Daniel, Eliza & Luke

Our three children, Daniel 6 years, Eliza 2 years and Luke 9 months, all have Glanzmann's. Although this disorder is found in those who have married relatives (consanguineous), my husband and I are not related to each other as far as we know.We do share the same Dutch ethnicity, however.

Our saga begins in 1996 when our oldest son Daniel was born. After a normal labor and delivery, Daniel was covered with bruises on his back and petechiae in his groin. At the time, we were told it was from trauma related to the birthing process.

After his circumcision he oozed blood for about 4 hours. At his 2 month checkup, he had his immunizations. I took him home and noticed that his pants were blood soaked. That incident got us a referal to our hematologist who ordered blood work. The results were disappointing, but it was a relief to finally have a diagnosis.

Daniel has been hospitalized many times for nosebleeds, the first one at 2 years. I didn't see any bleeding, but noticed black, tarry stools. Platelet transfusions have worked every time except once.

Besides the occasional nosebleed, his gums bled when his teeth came in. Many times blood goes down his throat and thus, I don't know he is bleeding. Sometimes it is very difficult to manage a nosebleed. We have had nasal cauterization, packing, novo7, fobrin glue and 2 platelet transfusions for one episode.

The bruising is mostly cosmetic. I have noticed that if he bruises his joint that it is very painful for him. He even refuses to walk if he has injured his knee or ankle. X-rays have determined that thes were just soft tissue injuries. Well-fitting shoes help keep him from twisting his ankle. Additionally, recently he has incurred his first GI bleed. This was also resolved with platelet transfusion.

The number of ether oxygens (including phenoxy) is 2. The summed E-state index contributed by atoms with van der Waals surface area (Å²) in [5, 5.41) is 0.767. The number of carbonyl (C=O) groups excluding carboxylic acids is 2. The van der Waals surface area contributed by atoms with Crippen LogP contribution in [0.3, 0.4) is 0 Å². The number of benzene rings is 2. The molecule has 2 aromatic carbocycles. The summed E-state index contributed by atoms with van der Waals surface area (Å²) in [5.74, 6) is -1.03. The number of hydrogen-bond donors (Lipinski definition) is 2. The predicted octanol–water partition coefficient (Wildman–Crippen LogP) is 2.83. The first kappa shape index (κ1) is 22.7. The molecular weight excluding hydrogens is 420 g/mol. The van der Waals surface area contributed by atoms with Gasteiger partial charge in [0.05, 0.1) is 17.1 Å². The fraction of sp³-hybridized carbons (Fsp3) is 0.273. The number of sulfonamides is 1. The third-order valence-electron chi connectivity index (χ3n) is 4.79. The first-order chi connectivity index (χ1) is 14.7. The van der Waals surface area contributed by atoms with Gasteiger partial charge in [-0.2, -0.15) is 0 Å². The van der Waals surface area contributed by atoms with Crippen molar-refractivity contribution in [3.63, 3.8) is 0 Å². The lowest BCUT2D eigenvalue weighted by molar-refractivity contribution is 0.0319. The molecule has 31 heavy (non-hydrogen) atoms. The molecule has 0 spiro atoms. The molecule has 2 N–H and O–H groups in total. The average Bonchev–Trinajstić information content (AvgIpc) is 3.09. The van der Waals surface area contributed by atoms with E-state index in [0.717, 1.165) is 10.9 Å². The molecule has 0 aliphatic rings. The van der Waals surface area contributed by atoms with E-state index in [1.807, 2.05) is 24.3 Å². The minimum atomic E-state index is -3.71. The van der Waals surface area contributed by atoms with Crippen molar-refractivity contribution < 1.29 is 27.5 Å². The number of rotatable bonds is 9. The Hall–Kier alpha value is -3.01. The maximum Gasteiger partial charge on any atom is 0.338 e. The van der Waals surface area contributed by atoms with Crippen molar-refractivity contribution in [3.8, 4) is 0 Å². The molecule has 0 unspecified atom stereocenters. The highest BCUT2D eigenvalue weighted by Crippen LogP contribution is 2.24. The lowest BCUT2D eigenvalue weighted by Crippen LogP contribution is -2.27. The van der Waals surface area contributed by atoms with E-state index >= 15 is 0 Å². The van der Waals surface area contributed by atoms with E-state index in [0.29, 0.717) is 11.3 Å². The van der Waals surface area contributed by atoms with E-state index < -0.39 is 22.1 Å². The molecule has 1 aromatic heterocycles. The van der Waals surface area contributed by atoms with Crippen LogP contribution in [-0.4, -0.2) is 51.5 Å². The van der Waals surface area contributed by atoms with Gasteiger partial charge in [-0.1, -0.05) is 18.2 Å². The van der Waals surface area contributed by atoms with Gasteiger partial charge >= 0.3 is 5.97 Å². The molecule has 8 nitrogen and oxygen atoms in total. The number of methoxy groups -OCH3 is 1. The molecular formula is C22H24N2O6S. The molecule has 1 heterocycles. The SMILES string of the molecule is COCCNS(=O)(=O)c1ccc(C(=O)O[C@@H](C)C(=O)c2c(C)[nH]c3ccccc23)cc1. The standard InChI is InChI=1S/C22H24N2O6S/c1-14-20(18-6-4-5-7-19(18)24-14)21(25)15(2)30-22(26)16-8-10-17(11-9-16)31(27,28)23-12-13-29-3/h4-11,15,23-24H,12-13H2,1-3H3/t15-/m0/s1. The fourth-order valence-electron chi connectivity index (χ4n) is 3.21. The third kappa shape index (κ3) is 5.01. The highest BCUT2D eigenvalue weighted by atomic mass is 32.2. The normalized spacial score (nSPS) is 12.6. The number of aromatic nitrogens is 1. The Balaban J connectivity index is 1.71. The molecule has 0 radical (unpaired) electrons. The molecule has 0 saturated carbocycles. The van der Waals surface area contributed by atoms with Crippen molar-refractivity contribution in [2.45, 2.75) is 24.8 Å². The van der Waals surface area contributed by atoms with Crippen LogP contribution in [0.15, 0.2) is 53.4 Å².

I have learned to asses him very carefully. His color and activity level, also his odor as GI bleeds stink. I check his nose and throat every day. We try to raise him as normally as possible. He is a friendly, outgoing little boy and takes all this bleeding quite well. At home I have Amicar and neosynephrine on hand, to use as needed. He also takes iron orally. Although the stress of living with a chronic condition can be overwhelming, we've made it so far- and I am still sane! Our other 2 children also are afflicted, but fortunately don't have a big history yet!


Updated January 2008:

Daniel was diagnosed with Glanzmann's thrombasthenia (GT) at nine months. This is a rare blood disorder in which the platelets do not function. The manifestations in Daniel werebruising, nosebleeds, joint bleeds and gastrointestinal bleeds.

As Daniel grew older, his nosebleeds and gastrointestinal bleeds becaome so severe that he would go into hemorrhagic shock-- even with platelet transfusions.. He spent a lot of time in the hospital in different areas- the ER, OR, ICU and the pediatric floor.

Daniel was referred for a bone marrow transplant at the University of Michigan. His transplant date was January 25,2005. Pfizer medicines were used in both conditioning and post transplant. Now that Daniel is cured of his Glanzmann's and has survived the transplant, he is a normal boy. He is able to attend school and play in gym. He can vacation with his family.

Before the transplant, he would bleed for no apparent reason--so he needed to be near a hospital at all times. It was a stressful, difficult way to live for the whole family.

Because Daniel has required so much care during and after hospitilization, his two younger siblings- who also have GT were frequently left with grandparents. Our church community provided meals and coworkers sent Daniel gifts during his hospitilization.

Email Elise


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